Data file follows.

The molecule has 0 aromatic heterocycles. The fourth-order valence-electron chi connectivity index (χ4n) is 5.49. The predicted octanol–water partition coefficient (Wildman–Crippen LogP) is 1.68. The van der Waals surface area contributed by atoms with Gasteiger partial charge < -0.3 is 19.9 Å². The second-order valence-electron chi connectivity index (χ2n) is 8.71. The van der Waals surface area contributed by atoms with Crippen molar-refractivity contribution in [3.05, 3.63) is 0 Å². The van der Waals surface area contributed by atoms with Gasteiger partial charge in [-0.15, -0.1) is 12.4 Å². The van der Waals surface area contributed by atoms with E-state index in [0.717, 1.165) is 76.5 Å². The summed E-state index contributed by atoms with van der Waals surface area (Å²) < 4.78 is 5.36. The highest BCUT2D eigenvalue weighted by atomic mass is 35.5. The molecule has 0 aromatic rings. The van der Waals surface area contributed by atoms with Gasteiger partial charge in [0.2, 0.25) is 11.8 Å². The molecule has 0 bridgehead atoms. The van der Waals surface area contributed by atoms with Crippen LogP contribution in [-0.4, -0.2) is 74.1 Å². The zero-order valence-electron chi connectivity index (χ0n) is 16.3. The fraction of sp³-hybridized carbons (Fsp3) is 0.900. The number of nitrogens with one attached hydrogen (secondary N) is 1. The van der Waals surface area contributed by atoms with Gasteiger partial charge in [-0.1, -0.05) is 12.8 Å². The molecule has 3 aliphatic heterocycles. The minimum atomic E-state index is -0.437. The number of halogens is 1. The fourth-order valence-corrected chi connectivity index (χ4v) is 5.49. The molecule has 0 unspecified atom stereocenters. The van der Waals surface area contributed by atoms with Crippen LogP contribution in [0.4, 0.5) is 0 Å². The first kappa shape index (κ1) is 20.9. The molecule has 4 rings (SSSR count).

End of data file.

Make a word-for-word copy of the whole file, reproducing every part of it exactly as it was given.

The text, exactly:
The molecule has 0 aromatic heterocycles. The fourth-order valence-electron chi connectivity index (χ4n) is 5.49. The predicted octanol–water partition coefficient (Wildman–Crippen LogP) is 1.68. The van der Waals surface area contributed by atoms with Gasteiger partial charge < -0.3 is 19.9 Å². The second-order valence-electron chi connectivity index (χ2n) is 8.71. The van der Waals surface area contributed by atoms with Crippen molar-refractivity contribution in [3.05, 3.63) is 0 Å². The van der Waals surface area contributed by atoms with Gasteiger partial charge in [-0.15, -0.1) is 12.4 Å². The van der Waals surface area contributed by atoms with E-state index in [0.717, 1.165) is 76.5 Å². The summed E-state index contributed by atoms with van der Waals surface area (Å²) < 4.78 is 5.36. The highest BCUT2D eigenvalue weighted by atomic mass is 35.5. The molecule has 0 aromatic rings. The van der Waals surface area contributed by atoms with Gasteiger partial charge in [0.2, 0.25) is 11.8 Å². The molecule has 0 bridgehead atoms. The van der Waals surface area contributed by atoms with Crippen LogP contribution in [-0.4, -0.2) is 74.1 Å². The zero-order valence-electron chi connectivity index (χ0n) is 16.3. The fraction of sp³-hybridized carbons (Fsp3) is 0.900. The number of nitrogens with one attached hydrogen (secondary N) is 1. The van der Waals surface area contributed by atoms with Gasteiger partial charge in [-0.1, -0.05) is 12.8 Å². The molecule has 3 aliphatic heterocycles. The minimum atomic E-state index is -0.437. The number of halogens is 1. The fourth-order valence-corrected chi connectivity index (χ4v) is 5.49. The molecule has 0 unspecified atom stereocenters. The van der Waals surface area contributed by atoms with Crippen LogP contribution in [0.4, 0.5) is 0 Å². The first kappa shape index (κ1) is 20.9. The molecule has 4 rings (SSSR count).